Benveniste's propositions are part of a stratified ensemble; nor does he restrict himself to the text which directly states the thesis of the ensemble. We will have to take this into account when the time comes. Moreover, this thesis already has encountered objections of the philosophical type;(7) together the thesis and the objections form a debate which in its development will be invaluable for us.
First, the thesis: "Now it seems to us—and we shall try to show—that these distinctions are primarily categories of language and that, in fact, Aristotle, reasoning in the absolute, is simply identifying certain fundamental categories of the language m which he thought" (p. 57)." (pp. 179-180)
"The concept or category of the category systematically comes into play in the history of philosophy and of science (in Aristotle's Organon and Categories) at the point where the opposition of language to thought is impossible, or has only a very derivative sense. Although Aristotle certainly did not reduce thought to language in the sense intended here by Benveniste, he did attempt to take the analysis back to the site of the emergence, that is to the common root, of the language/thought couple. This site is the site of "Being." Aristotle's categories are simultaneously of language and of thought: of language in that they are determined as answers to the question of knowing how Being is said (legetai); but also, how Being is said, how is said what is, in that it is, such as it is: a question of thought, thought itself, the word "thought" which Benveniste uses as if its signification and its history went without saying, in any case never having meant anything outside its relation to Being, its relation to the truth of Being such as it is and in that it is (said)." (p. 182)
(6) In Benveniste, Problems in General Linguistics, trans. Mary E. Meek (Coral Gables: University of Miami Press, 1971). All further references are to this edition.
(7) See Pierre Aubenque, "Aristote et le langage, note annexe sur les catégories d'Aristote. A propos d'un article de M. Benveniste," Annales de Ia faculté des Lettres d'Aix 43 (1965); and J. Vuillemin, De la logique a Ia théologie. Cinq études sur Aristote (Paris: Flammarion, 1967), pp. 75ff.
Devereux, Daniel. 1992. "Inherence and Primary Substance in Aristotle's Categories." Ancient Philosophy no. 12:113-131.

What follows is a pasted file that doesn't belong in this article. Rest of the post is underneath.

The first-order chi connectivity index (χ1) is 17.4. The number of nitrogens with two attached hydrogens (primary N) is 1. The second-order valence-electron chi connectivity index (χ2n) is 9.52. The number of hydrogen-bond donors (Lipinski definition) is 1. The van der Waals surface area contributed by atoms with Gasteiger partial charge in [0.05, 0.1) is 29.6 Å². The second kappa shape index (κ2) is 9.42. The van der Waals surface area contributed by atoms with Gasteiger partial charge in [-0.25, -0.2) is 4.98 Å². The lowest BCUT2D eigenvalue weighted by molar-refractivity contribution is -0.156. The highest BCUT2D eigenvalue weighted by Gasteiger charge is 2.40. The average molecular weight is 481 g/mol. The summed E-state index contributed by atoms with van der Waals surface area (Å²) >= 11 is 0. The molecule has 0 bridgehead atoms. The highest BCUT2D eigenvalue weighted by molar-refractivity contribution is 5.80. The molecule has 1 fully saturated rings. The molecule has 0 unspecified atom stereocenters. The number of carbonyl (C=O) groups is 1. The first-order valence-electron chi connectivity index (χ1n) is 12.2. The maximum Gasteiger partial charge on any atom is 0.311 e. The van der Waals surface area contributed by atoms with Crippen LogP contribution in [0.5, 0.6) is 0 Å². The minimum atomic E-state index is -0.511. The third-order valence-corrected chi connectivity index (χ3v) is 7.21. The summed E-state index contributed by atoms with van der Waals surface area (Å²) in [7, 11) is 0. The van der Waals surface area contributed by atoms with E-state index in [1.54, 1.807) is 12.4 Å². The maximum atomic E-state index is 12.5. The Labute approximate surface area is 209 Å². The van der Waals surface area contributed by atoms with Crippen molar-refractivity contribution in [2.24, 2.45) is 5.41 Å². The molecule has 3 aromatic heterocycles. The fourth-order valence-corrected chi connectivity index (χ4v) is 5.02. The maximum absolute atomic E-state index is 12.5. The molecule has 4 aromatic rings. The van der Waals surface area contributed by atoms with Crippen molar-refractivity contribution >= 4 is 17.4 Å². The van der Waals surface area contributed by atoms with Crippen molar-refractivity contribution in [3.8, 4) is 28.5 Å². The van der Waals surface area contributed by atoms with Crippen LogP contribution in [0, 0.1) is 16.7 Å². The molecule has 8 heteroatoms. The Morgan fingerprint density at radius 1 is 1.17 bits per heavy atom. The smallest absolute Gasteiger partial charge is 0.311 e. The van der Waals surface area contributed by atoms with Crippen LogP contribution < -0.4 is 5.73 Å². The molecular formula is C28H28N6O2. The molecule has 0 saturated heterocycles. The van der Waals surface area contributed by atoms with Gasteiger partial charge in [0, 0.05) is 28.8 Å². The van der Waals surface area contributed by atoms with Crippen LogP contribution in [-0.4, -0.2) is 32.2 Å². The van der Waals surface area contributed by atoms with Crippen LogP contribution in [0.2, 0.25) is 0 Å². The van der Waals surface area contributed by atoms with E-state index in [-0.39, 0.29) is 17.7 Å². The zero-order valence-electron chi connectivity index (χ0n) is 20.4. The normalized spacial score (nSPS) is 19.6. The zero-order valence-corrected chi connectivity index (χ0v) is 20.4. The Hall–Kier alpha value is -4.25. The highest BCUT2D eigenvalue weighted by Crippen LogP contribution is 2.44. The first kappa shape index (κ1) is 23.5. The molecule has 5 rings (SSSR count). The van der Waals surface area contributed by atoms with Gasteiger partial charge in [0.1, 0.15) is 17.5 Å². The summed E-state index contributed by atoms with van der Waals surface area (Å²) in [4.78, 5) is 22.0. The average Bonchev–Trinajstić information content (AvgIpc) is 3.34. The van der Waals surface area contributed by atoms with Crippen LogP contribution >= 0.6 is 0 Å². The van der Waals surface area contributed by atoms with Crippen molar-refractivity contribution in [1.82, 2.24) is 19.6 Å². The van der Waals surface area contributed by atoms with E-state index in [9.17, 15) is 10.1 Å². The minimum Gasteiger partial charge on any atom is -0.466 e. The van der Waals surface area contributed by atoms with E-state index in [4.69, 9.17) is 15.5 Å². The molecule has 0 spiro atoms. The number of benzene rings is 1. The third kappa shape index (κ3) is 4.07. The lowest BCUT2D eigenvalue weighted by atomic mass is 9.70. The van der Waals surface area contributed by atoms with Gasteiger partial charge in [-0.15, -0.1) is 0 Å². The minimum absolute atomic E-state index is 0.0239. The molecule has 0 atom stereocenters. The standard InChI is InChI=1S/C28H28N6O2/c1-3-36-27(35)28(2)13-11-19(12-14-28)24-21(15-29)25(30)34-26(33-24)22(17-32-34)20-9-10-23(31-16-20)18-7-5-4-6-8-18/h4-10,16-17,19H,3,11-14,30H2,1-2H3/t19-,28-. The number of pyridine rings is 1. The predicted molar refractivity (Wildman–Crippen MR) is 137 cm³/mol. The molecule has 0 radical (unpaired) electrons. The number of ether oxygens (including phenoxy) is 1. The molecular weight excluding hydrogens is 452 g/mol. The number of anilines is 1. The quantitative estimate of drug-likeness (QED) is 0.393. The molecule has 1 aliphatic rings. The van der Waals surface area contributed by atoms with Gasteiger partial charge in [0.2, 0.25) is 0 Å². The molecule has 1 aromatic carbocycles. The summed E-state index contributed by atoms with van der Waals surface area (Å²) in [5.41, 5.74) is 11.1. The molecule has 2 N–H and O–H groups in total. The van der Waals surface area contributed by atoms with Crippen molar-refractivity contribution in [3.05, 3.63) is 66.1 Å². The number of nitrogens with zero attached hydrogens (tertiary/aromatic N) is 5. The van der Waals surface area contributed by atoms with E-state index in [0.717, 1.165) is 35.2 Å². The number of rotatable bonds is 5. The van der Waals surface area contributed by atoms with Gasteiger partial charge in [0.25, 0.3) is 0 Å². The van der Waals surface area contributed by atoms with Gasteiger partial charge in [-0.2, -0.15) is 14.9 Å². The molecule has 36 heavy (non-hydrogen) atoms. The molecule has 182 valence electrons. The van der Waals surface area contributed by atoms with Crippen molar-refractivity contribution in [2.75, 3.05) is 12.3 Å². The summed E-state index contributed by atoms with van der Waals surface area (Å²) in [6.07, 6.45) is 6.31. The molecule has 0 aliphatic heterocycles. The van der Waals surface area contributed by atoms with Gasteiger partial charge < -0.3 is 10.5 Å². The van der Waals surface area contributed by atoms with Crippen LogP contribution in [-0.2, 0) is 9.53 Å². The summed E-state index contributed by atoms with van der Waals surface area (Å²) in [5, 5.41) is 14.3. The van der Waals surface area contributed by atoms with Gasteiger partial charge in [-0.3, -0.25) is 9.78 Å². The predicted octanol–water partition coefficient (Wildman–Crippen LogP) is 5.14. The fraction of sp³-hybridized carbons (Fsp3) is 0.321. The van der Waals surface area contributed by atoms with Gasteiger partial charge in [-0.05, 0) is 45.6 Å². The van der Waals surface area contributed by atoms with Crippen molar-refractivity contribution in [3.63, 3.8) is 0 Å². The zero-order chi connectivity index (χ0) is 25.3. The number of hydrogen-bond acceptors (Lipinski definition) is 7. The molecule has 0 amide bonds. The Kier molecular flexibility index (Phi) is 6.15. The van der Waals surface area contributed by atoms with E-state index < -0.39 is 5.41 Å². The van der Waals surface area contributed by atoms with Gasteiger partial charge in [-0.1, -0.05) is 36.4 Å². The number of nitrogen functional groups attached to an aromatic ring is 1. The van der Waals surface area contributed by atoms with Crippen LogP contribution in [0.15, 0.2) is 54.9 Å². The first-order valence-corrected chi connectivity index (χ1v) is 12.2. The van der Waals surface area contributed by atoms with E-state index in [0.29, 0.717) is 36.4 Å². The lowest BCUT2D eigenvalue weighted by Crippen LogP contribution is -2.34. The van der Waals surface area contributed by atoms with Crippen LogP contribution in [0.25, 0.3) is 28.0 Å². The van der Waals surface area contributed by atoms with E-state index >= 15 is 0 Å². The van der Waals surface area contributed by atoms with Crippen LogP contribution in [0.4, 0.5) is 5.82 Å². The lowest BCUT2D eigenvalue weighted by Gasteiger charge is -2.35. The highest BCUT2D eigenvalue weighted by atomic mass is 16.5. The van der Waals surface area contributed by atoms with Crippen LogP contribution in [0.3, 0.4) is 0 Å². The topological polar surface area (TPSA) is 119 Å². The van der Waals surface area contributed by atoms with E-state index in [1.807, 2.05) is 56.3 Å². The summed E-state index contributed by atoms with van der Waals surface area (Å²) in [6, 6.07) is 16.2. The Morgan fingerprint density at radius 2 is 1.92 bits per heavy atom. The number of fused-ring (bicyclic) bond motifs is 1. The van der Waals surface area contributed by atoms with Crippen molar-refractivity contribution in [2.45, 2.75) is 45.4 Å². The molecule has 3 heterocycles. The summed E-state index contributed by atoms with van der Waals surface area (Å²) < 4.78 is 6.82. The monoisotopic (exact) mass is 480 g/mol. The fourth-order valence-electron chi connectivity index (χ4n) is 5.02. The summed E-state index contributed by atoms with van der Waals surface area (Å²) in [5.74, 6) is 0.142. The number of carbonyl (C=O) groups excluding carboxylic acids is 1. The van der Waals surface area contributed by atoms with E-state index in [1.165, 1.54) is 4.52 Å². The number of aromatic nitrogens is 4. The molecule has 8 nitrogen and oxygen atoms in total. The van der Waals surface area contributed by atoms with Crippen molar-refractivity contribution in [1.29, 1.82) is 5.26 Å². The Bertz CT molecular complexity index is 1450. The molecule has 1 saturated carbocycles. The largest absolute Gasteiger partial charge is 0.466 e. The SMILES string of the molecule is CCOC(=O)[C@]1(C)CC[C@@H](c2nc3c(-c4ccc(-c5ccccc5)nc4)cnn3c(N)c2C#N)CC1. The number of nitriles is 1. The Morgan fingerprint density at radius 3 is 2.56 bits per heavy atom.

"In chapter 2 of the Categories, Aristotle makes use of two predication relations, being said of a subject and being in a subject, to distinguish four classes of entities. (i) Some things are neither said of nor in a subject: (ii) some are said of but not in any subject; (iii) some are both said of and in a subject; and (iv) some are in but not. said of any subject. There is general agreement about the kinds of entities belonging to in the first class: in the first class are particular substances, e.g., a particular human being or a particular tree; in the second are the species and genera of these particular substances, e.g., Man, Animal, Tree; in the third class are the general kinds or types falling under non-substance categories, e.g. Color as a kind of quality, or Larger Than as a kind of relation. As one successively divides these non-substance kinds into species and sub-species, one arrives at entities such as 'this particular white' or 'this particular knowledge of grammar' which cannot be further subdivided. There has been a spirited debate in recent years over the exact nature of these entities belonging to the fourth class. Is the 'particular white' a specific shade of white that can be shared by a number of things? Or is it a particular instance of such a shade, belonging uniquely to one individual?
Entities in the fourth class have traditionally been regarded as instances or tokens of types, and it has been thought that this view is required by Aristotle's special notion of what it is to be in a subject. Recent opponents of the traditional view have argued that a correct understanding of 'being in a subject' does not support the claim that entities of the fourth class are particular instances of qualities, quantities, etc., and that the weight of the textual evidence in the Categories. supports the view that they can be shared by a number of subjects.